In 2002, WABC-TV reporter Tappy Phillips covered a story about a possible connection between plug-in air fresheners and home fires, but nothing conclusive was determined. Phillips said the Consumer Product Safety Commission (CPSC) showed them "scores of reports from consumers, chronicling fire hazards associated with plug-in air fresheners from various manufacturers," but the CPSC also acknowledged "some fires attributed to air fresheners may be caused by faulty electrical wiring." WABC looked at two instances where air fresheners were suspected in house fires, but the causes of the fires had not been definitively established. (Both cases involved not Glade brand products, but Wallflower, a plug-in air freshener manufactured by the White Barn Candle Company.)
We haven't found a conclusive study establishing that plug-in air fresheners pose a significantly higher fire hazard than other electrical devices. Although fire officials will often recommend that consumers not use plug-in air fresheners, it could be the case that air fresheners are mistakenly being blamed for fires started by other causes (such as faulty wiring), just as cell phones are often falsely cited as the cause of gas station fires attributable to other causes (usually static electricity).
According to the FAQ SC Johnson has now placed on the web site for their Glade brand products:
SC Johnson recently learned that there have been postings on the Internet that have claimed that our products were involved in fires. It's important that you know that all of our PlugIns® products are safe and will not cause fires. We know this because PlugIns® products have been sold for more than 15 years and hundreds of millions of the products are being used safely.
Furthermore, because we are committed to selling safe products, SC Johnson further investigated these rumors. Internally, we confirmed that no one had contacted SC Johnson to tell us about these fires or to ask us to investigate them. Additionally, we were able to have a fire investigation expert call the fire department representative who is identified in one of the Internet postings. That fireman indicated that he has no evidence that our products had caused any fire.
We also know that our products do not cause fires because all of our PlugIns® products have been thoroughly tested by Underwriters Laboratories and other independent laboratories and our products meet or exceed safety requirements.
SC Johnson also has worked closely with the Consumer Product Safety Commission to investigate allegations that PlugIns® products have been involved in fires and CPSC has been satisfied that there is no basis for these allegations.
As a more than 100 year old family-owned company, SC Johnson is committed to providing top quality products that can be used safely in homes and we want to reassure you that PlugIns® products can be used with complete confidence.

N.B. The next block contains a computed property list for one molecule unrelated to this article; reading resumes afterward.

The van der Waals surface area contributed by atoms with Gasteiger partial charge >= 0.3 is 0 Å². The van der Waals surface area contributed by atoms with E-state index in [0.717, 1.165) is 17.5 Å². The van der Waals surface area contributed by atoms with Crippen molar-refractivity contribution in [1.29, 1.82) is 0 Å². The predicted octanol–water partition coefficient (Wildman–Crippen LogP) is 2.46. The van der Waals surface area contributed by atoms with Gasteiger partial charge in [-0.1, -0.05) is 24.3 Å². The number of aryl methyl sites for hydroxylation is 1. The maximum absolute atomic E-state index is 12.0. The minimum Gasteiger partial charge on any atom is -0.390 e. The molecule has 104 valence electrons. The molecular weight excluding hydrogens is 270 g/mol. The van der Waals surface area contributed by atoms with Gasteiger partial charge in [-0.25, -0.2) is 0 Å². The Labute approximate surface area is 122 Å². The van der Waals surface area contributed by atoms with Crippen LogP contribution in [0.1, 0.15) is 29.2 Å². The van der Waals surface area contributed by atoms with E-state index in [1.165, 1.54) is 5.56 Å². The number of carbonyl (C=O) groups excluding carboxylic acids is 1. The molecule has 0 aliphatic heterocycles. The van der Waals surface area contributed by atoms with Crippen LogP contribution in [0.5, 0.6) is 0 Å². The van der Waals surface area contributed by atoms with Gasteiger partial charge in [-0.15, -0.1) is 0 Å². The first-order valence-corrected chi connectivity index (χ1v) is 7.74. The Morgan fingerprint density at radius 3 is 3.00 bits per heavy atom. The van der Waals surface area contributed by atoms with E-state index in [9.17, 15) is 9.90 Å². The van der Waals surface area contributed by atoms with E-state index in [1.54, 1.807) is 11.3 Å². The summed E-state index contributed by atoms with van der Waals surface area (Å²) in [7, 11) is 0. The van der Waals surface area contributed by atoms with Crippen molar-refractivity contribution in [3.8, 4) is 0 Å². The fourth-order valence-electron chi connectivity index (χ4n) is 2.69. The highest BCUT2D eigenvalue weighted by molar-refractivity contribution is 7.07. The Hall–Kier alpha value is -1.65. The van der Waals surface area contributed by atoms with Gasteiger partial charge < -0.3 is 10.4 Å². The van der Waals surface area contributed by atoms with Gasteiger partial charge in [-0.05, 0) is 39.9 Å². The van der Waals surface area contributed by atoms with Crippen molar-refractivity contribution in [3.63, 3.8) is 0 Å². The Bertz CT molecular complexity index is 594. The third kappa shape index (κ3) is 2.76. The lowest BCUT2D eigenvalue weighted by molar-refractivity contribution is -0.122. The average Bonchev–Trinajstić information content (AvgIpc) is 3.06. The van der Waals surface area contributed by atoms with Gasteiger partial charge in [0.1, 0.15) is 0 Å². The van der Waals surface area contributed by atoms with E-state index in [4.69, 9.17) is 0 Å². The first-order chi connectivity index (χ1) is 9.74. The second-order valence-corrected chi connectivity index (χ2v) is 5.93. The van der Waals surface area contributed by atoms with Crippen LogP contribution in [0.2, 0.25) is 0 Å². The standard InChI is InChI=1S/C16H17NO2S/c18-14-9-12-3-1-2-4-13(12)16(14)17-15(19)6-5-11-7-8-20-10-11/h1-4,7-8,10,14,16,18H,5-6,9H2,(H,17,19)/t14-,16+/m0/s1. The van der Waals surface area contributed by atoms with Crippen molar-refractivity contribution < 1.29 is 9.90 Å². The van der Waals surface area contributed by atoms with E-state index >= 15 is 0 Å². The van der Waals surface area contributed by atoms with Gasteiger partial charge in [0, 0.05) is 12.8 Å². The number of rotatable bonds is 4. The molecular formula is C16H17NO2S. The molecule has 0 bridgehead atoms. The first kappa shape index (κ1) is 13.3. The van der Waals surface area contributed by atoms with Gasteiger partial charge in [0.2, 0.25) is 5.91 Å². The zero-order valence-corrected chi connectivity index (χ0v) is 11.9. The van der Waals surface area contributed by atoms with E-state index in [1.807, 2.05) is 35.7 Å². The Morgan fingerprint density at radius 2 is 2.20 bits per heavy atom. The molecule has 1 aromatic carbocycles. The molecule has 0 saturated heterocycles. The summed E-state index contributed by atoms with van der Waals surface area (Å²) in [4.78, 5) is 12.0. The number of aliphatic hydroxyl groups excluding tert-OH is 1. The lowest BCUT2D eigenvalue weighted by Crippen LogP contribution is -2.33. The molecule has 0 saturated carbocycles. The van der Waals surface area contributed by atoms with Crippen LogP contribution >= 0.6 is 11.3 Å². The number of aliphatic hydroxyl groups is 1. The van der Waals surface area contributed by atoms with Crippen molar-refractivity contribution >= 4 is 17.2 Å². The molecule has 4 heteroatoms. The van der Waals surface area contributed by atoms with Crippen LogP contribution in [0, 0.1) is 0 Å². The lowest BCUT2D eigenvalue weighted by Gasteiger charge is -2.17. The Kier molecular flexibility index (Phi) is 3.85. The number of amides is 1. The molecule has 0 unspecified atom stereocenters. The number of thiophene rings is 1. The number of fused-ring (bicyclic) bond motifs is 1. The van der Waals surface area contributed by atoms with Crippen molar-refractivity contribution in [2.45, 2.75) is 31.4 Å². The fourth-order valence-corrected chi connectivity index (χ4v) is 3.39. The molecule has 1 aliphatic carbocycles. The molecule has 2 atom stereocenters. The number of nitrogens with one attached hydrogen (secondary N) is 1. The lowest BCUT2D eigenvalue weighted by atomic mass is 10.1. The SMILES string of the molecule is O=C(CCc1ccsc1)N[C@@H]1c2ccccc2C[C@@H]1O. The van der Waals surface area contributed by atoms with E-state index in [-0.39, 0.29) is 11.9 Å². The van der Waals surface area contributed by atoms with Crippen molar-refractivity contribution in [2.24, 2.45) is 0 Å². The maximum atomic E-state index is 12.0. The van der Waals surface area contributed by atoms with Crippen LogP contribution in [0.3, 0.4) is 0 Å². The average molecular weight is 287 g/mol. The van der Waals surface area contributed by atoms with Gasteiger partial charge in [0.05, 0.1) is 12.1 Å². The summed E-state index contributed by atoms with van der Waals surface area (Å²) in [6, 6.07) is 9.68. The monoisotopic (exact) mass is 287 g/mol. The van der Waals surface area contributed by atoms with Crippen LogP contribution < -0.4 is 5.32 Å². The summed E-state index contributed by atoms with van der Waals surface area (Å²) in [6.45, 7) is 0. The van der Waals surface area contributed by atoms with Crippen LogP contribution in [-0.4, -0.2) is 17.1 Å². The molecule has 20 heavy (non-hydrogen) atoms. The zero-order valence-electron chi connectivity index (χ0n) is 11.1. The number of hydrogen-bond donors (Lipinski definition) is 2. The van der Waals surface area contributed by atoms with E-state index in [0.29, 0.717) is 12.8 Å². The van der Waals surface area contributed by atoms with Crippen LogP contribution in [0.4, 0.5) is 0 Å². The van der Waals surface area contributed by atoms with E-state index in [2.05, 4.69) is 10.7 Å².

Additional information: Looking at Potential Dangers of Plug-In Air Fresheners
(WABC-TV, New York)
Recall of Glade® Extra Outlet Scented Oil Air Fresheners
It would seem to me that this would create a direct short. Why didnt the electrical circuit protection function in this situation? If it was a high resistance type of situation I would expect the penny to be melted, but if it had evidence of arching I would expect a fuse or breaker to interrupt the electrical current.
I found this blog after an arson suspect of mine claimed that his friend had set a few house fires using plug-in type air fresheners that he had altered in some way, has anyone else seen or heard any similar claims? I know about the urban ledgends, and know that they are bull, but could these devices, and have these devices been used as an incindiary device? I plan to do some testing to see if I could alter one of these devices and obtain the desired results. Anyone having any first hand knowledge in this area, please share!
FWIW, I haven't run across anything like this but, if I had, I probably wouldn't go into detail on a public forum about it.
For starters, I don't know if you're who you say you are and I don't know who else might be reading this forum. Anyone here can claim to be anything. (We've caught enough fake firefighters here, why not fake fire investigators?) I certainly wouldn't want to give anyone any ideas. ;)
I'd suggest that you try contacting other agencies and fire marshal type organizations in your state through official channels. They'd be more likely to be able to help you with the sort of information you're seeking.
The glade plug-ins also it wouldn't help if the scent is produced from the perfume if it's an oil too.
Never like the things myself.
Plug-In Air Freshener Causes Fire In N.C.: 12 Pets Die
BESSEMER CITY, N.C. --
A plug-in air freshener is to blame for a Bessemer City fire that killed a dozen pets, investigators said.
The blaze on Chestnut Wood Road early Wednesday took the lives of four dogs, four cats, a snake and an iguana. Firefighters were able to revive one of the family’s dogs and it survived.
“Everybody look at what you have in your house,” said Gastonia's Assistant Fire Marshal Billy Glover.
He said air fresheners that may seem harmless can turn out to be very dangerous.
“This is the second one that I have investigated this week,” Glover said.
He said the problem is that plug-ins use heat to spread the smell, and if it gets hot enough, the plastic will melt.
“And then it gets the air to it and it bursts into flames,” he said.
Glover said that is exactly what happened at the Bessemer City home. He said the plug-ins are safe to use sparingly, but check them often to make sure they don't overheat.
He also suggests residents not keep flammable material near or under them.
The Consumer Product Safety Commission said it’s rarely the case that a small plug-in device, like an air freshener or a night light, sparks a fire. It said most such fires are caused by faulty wiring in the house.
One way to protect yourself is to look for the Underwriters Laboratories symbol on the product. It’s the UL logo seen on most electrical appliances.
So is this true, or is this poor investigation?
Poor investigation. For alot of reasons.